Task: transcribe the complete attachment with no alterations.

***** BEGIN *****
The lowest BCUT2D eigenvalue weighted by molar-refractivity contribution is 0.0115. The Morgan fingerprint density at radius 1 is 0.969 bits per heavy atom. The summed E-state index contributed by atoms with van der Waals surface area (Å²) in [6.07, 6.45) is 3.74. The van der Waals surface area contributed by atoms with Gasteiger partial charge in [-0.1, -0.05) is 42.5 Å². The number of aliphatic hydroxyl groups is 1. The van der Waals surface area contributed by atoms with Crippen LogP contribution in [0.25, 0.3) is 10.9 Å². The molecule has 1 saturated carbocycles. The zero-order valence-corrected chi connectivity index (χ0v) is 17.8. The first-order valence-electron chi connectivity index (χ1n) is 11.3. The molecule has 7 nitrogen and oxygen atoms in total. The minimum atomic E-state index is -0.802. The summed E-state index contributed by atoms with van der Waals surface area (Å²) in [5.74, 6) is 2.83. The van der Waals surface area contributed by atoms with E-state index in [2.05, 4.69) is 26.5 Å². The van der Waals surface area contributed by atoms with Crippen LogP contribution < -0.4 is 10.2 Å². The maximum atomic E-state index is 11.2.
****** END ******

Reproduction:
The lowest BCUT2D eigenvalue weighted by molar-refractivity contribution is 0.0115. The Morgan fingerprint density at radius 1 is 0.969 bits per heavy atom. The summed E-state index contributed by atoms with van der Waals surface area (Å²) in [6.07, 6.45) is 3.74. The van der Waals surface area contributed by atoms with Gasteiger partial charge in [-0.1, -0.05) is 42.5 Å². The number of aliphatic hydroxyl groups is 1. The van der Waals surface area contributed by atoms with Crippen LogP contribution in [0.25, 0.3) is 10.9 Å². The molecule has 1 saturated carbocycles. The zero-order valence-corrected chi connectivity index (χ0v) is 17.8. The first-order valence-electron chi connectivity index (χ1n) is 11.3. The molecule has 7 nitrogen and oxygen atoms in total. The minimum atomic E-state index is -0.802. The summed E-state index contributed by atoms with van der Waals surface area (Å²) in [5.74, 6) is 2.83. The van der Waals surface area contributed by atoms with E-state index in [2.05, 4.69) is 26.5 Å². The van der Waals surface area contributed by atoms with Crippen LogP contribution < -0.4 is 10.2 Å². The maximum atomic E-state index is 11.2.